Tears in the fabric of spacetime
Muv-Luv Alternative is the culmination of everything that’s come before it. Muv-Luv, the collection of the first two games, built up a fascinatingly rich sci-fi world which has clearly saved the best for last. This is the big payoff, and it delivers in almost every regard. For those who have no knowledge of the series yet, I am reviewing this devoid of any major spoilers. It’s impossible to separate these games from one another, and I’m hoping to represent that as best as I can for newcomers.
Everything in Muv-Luv Alternative is bigger, better, and perfectly connects the plot in a ton of unexpected ways. The artwork is more detailed, and there’s even a few fully-animated cutscenes. While there were some instances of fighting in Unlimited, this is where the conflict with the alien invaders finally comes to a total head, and it gets downright brutal at times.
Muv-Luv Alternative (PC, PS Vita [reviewed])
Developer: ixtl Inc.
Publisher: PQUBE Limited
Released: June 12, 2018
In fact, the biggest departure in Alternative is just how fucking savage and ugly things get. This game made me genuinely uncomfortable, brought me to tears at times, and most importantly, it made me truly care about the fates of these characters and the worlds they live in.
The first several hours serve as a recap of past events. Coming in hot off of Unlimited, this was a little less than ideal, but I understand why it exists. It’s not even just a straight retread either. Things play out slightly different, but it’s just close enough to what I’d already experienced to feel a bit monotonous. However, like pretty much everything that’d happened in the story up to that point, the feelings it invoked and the details presented were all very intentional.
The creators want you to feel bored, and they want you to feel like you’ve been through this before. When they finally pull the rug out from under you, it hits that much goddamn harder as a result. After roughly fifty hours of painfully-crafted buildup, Alternative introduces us to the enemy up close and personal.
At this point in the game, every character feels like a close friend who you know inside and out. The stakes are the highest they’ve ever been, and you aren’t just trying to protect some random anime ladies anymore. It’s very difficult to impress just how effective this obscure means of storytelling was.
This epic adventure may have started out as a harem anime centered around everyday high school life, but it effortlessly transitions into one of the most insanely detailed visual novels ever created. It manages the ridiculous task of retroactively improving the previous two entries in the series. Almost every breadcrumb trail and tiny bit of foreshadowing is followed up on in a completely natural way.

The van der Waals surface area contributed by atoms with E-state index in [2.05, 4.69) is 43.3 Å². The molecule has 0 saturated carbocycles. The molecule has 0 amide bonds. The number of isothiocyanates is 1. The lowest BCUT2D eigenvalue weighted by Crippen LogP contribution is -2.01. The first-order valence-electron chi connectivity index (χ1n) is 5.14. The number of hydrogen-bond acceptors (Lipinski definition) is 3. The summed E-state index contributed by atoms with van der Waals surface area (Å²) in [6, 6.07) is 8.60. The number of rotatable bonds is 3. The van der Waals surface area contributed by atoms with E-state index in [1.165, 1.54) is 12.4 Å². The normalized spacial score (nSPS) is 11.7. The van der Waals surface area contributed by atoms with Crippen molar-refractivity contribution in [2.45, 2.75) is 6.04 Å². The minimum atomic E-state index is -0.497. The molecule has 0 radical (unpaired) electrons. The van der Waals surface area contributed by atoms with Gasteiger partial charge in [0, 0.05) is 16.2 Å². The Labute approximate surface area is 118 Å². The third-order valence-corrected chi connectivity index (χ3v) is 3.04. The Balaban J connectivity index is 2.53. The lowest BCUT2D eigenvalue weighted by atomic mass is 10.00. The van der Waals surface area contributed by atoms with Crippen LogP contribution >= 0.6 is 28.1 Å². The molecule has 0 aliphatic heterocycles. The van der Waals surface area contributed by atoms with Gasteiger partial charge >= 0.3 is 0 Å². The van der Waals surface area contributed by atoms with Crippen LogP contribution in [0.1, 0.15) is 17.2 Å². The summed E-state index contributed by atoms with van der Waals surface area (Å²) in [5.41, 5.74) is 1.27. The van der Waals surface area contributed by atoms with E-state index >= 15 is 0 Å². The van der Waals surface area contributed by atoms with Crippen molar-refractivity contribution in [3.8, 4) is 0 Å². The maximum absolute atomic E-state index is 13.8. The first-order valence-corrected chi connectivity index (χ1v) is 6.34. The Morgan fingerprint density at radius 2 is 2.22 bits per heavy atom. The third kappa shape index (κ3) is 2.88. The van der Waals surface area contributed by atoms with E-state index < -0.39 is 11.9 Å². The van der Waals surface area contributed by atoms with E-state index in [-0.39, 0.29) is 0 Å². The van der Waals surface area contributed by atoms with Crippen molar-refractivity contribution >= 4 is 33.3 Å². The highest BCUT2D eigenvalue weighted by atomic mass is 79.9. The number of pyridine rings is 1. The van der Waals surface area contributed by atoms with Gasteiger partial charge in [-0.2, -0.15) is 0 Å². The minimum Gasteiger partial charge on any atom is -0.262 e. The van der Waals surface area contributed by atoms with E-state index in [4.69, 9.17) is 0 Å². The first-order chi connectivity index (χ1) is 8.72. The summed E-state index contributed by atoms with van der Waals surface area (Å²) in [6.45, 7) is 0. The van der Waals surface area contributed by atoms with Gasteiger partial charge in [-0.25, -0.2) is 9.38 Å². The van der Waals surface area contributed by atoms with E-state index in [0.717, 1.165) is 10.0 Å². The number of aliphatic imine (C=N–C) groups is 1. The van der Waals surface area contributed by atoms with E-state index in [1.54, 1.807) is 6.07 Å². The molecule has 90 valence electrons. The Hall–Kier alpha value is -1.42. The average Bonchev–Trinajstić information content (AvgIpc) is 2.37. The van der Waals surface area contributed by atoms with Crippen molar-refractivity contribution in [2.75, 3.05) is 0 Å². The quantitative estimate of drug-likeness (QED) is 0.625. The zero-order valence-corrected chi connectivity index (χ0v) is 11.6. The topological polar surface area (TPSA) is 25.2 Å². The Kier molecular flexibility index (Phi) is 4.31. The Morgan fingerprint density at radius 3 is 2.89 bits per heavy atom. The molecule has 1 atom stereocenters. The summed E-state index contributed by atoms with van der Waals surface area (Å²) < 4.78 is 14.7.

Once you get past the initial recap of events, it’s all balls to the wall from there on out. We’re talking full-scale battles, against a horde of invading aliens, packed to the brim with excessively-detailed future technology that believably exists within the world. There are multiple types of mechs used to fight these bastards, and they’re all beautifully realized as well. This isn’t some copy/paste, gaudy Gundam knockoff. The mechrophiliacs (I’m coining that term) among us will have plenty to drool over.
This is hardcore science fiction at its finest, but it doesn’t come without its drawbacks. Alternative suffers from the same complete lack of political correctness as its predecessors. I can see how these aspects may turn many others off from the series.
If you are particularly passionate about just how “woke” you are, and have difficulty separating the standards of fifteen years ago from those of modern society, don’t waste your time. Muv-Luv doesn’t give a shit. It’s not trying to be “edgy.” The story it’s telling is genuinely disturbing, and works, because of just how poorly it fits into today’s world. There were points where I cried because of just how brutal this stuff gets.
This is a dark tale that subverts your expectations and plays off your emotions in impossibly unforeseen ways. Muv-Luv doesn’t want to hurt you. It just does due to the causality of telling its story the only way it possibly could.
It’s crazy to think about, but this started out as an eroge game. As it stands now, in its western release, it’s anything but. Things get so totally fucked that my dick wanted to shrivel up inside itself and never come out again. It was not always easy to keep going.
However, if you’ve got the stomach, you don’t mind a little romance, and you can see past the limitations of the visual novel genre, you’re in for one of the most intense sci-fi stories ever told. The ending initially left me a tad unsatisfied, but repeated playthroughs revealed its true depth. Even now, after finishing everything multiple times, I’m unsure that I fully have a grasp of what actually went down. I still have questions, and I’m positive that the answers lie buried somewhere between a few forgotten words.
Muv-Luv, as a whole, is equal parts beautiful and ugly, and it’s extremely affecting as a result. This is an imperfect yet peerless classic in its field. There is nothing else like it, and I doubt there ever will be. It’s a flawed masterpiece that’s destined to be misunderstood. It may not be for everybody, but there’s something undeniably special here. It will rip your heart out and leave you begging for more.
[This review is based on a retail build of the game provided by the publisher.]